I'm a scientist- in cancer research (cause that's where the money is right now...) I'm even in a Neurosurgery department, I was operated on by my fellow department surgeons 4 years ago when I was injured. I know a bit about this. I have been trying to talk our dept. head into letting me change focus from cancer to stem cells and SCI.. but so far we have not gotten any grants funded for it. I think we need to make more noise, raise awareness etc... but since it's not viewed as a death sentence like cancer, it will never have the same incentive for agencies who fund these things (NIH) What would help is something like the National Cancer Institute, but for SCI, and I think that is going to happen soon.
    However, to comment on the experiments required for this kind of work- they are incredibly difficult, amazingly complex and prohibitively expensive. I don't think it is possible to impress on the minds of a public raised on hollywood movies where anything is possible in under 2 hours, how much detail goes into even the simplest experiment involving a live SCI model. We also know so little about what is actually going on, that we can never be sure of the results. We are still only inferring and guessing- and then you want to put human lives on the line when all we have is an educated guess? I get the impression from reading things here that people think The Scientists know so much about how this works.. WE DON'T!!! We don't even know enough to know what we don't know- which is a very dangerous place to be in and then start messing around with humans. I applaud people like Wise Young who can find the right situation of funding, facilities and educated guesses to pull it all together for a human trial, but he had to go to China to do it, where honestly, they don't have such a high regard for human life... mainly because they don't get sued and put in jail if someone dies... ;-) In cancer research, it's a completely different mind set- it's fairly easy to try something new because the person is going to die from cancer anyway- nothing to lose... SCI does not have that same finality... much more of a gray area ethically.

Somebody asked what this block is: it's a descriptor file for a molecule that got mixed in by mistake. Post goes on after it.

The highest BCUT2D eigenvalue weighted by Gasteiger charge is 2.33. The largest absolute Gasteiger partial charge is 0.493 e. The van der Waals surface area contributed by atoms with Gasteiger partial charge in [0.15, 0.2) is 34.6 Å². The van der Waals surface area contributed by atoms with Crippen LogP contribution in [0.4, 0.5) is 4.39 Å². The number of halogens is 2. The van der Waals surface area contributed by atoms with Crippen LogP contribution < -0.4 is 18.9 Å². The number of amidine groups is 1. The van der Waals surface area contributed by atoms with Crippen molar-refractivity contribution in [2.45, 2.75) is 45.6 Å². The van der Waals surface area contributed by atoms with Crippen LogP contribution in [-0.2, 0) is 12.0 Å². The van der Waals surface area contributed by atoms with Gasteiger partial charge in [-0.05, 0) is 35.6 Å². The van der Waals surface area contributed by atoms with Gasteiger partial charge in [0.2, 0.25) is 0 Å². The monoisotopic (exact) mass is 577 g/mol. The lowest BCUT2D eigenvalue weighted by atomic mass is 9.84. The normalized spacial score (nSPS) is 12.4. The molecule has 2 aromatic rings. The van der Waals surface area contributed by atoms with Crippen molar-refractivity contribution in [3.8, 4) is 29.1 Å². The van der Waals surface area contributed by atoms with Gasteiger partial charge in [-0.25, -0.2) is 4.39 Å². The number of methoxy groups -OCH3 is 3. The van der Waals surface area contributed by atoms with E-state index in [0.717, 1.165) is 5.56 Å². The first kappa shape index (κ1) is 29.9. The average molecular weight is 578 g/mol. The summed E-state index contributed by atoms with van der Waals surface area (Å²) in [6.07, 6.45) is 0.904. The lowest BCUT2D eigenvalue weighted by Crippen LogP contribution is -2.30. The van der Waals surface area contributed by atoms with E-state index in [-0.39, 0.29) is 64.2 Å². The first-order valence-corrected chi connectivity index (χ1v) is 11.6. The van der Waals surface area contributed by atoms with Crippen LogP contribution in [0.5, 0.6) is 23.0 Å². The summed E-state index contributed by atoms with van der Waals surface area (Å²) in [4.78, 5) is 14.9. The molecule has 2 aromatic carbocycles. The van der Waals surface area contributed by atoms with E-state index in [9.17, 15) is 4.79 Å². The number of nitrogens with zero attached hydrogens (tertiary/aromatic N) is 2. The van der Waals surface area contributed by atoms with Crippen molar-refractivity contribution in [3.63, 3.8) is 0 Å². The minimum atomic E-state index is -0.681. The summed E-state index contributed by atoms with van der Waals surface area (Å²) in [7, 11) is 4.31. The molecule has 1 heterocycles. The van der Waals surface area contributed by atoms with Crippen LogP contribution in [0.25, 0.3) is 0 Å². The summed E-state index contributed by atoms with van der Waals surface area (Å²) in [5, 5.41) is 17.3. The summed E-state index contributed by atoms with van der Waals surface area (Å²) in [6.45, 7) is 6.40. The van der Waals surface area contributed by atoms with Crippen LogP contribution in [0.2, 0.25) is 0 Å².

Do you think Wise is mistaken about cord blood/ lithium combination because we know so little about it? There is no chnce of success?

  8. #18
    Quote Originally Posted by Christopher Paddon View Post
    I never knew you were such a strong cure advocate - for some reason I thought you weren't. What's a good way I could get in some sort of shape? - I've got a bit overweight and it kills me because I was a really keen runner up till my accident of course
    You bet I am Chris; I'm for anything that will progress the developement of a solution.

    I probably don't seem so fervent because of the reasons Dr. Z stated earlier. Care is important as well til we get to the stage of ,as Z stated, more than guessing.

    It's not so important for myself personally, but I'd sure like to see more progress for those that followed.

    As Z stated, more publicity is what's needed to gain the funding interests to swing our way.

    We oldsters had our fight in the '70 and '80's for the thingsd we take for granted now. I feel, it''s the newer generations role to take what we started to the next level.

  9. #19
    Quote Originally Posted by SharonD View Post
    We talked about much of this at the W2W conference last month. So many researchers doing wonderful work, trials are going on, but still so many obstacles when moving from "Bench to Bedside". A woman from the FDA spoke to us, she talked about back in the 80s when the AIDS patient advocates made such a noise, nobody got more attention then that group. Of course back then AIDS was a death sentence. They did it well, actually changed some things internally at the FDA because of their strong advocacy efforts. They were a complete nuisance, relentless. I love the idea of paralympics wearing a badge to promote a cure. How can we make that happen? Ideas?

    But we still have to build a relationship with the FDA, I think that is paramount to the success of these trials. Nobody knows us, we dont have a presence there. We can all support the Regenerative Medicine Act, that calls for a national strategy around these efforts.
    were all screwed just get used to it in 100 years we will still be hearing another 10
    And as far as cancer killing a person SCI kills you but your physical boby lives on in a hell on earth scenerio

  10. #20
    Quote Originally Posted by Incoquad103006 View Post
    were all screwed just get used to it in 100 years we will still be hearing another 10
    And as far as cancer killing a person SCI kills you but your physical boby lives on in a hell on earth scenerio
    Wow - I hope not -

    I do agree that for it not to be treated with the same urgency as a fatal disease is unfair because there is so much suffering - perhaps able bodied people can't empathize enough